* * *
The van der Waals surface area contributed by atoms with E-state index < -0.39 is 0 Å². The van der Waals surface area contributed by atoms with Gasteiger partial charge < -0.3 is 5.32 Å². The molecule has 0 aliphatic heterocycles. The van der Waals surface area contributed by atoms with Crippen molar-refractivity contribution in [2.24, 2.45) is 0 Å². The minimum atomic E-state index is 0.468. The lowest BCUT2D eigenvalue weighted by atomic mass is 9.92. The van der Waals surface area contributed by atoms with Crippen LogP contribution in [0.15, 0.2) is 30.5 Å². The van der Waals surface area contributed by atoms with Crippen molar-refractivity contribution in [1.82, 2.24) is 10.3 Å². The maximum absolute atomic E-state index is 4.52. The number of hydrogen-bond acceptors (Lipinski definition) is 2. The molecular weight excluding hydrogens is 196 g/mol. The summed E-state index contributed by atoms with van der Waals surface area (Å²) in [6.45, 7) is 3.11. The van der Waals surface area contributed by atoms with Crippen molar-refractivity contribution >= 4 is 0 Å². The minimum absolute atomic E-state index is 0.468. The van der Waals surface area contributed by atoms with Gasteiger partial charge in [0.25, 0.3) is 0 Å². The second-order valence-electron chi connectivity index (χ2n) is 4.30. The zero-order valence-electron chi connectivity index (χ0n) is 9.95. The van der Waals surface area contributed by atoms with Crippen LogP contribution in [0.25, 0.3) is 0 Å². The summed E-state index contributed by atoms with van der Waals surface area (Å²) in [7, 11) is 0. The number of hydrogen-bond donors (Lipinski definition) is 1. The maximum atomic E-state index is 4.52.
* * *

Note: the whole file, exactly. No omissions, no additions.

The van der Waals surface area contributed by atoms with E-state index < -0.39 is 0 Å². The van der Waals surface area contributed by atoms with Gasteiger partial charge < -0.3 is 5.32 Å². The molecule has 0 aliphatic heterocycles. The van der Waals surface area contributed by atoms with Crippen molar-refractivity contribution in [2.24, 2.45) is 0 Å². The minimum atomic E-state index is 0.468. The lowest BCUT2D eigenvalue weighted by atomic mass is 9.92. The van der Waals surface area contributed by atoms with Crippen LogP contribution in [0.15, 0.2) is 30.5 Å². The van der Waals surface area contributed by atoms with Crippen molar-refractivity contribution in [1.82, 2.24) is 10.3 Å². The maximum absolute atomic E-state index is 4.52. The number of hydrogen-bond acceptors (Lipinski definition) is 2. The molecular weight excluding hydrogens is 196 g/mol. The summed E-state index contributed by atoms with van der Waals surface area (Å²) in [6.45, 7) is 3.11. The van der Waals surface area contributed by atoms with Crippen molar-refractivity contribution >= 4 is 0 Å². The minimum absolute atomic E-state index is 0.468. The van der Waals surface area contributed by atoms with Gasteiger partial charge in [0.25, 0.3) is 0 Å². The second-order valence-electron chi connectivity index (χ2n) is 4.30. The zero-order valence-electron chi connectivity index (χ0n) is 9.95. The van der Waals surface area contributed by atoms with Crippen LogP contribution in [0.25, 0.3) is 0 Å². The summed E-state index contributed by atoms with van der Waals surface area (Å²) in [7, 11) is 0. The number of hydrogen-bond donors (Lipinski definition) is 1. The maximum atomic E-state index is 4.52.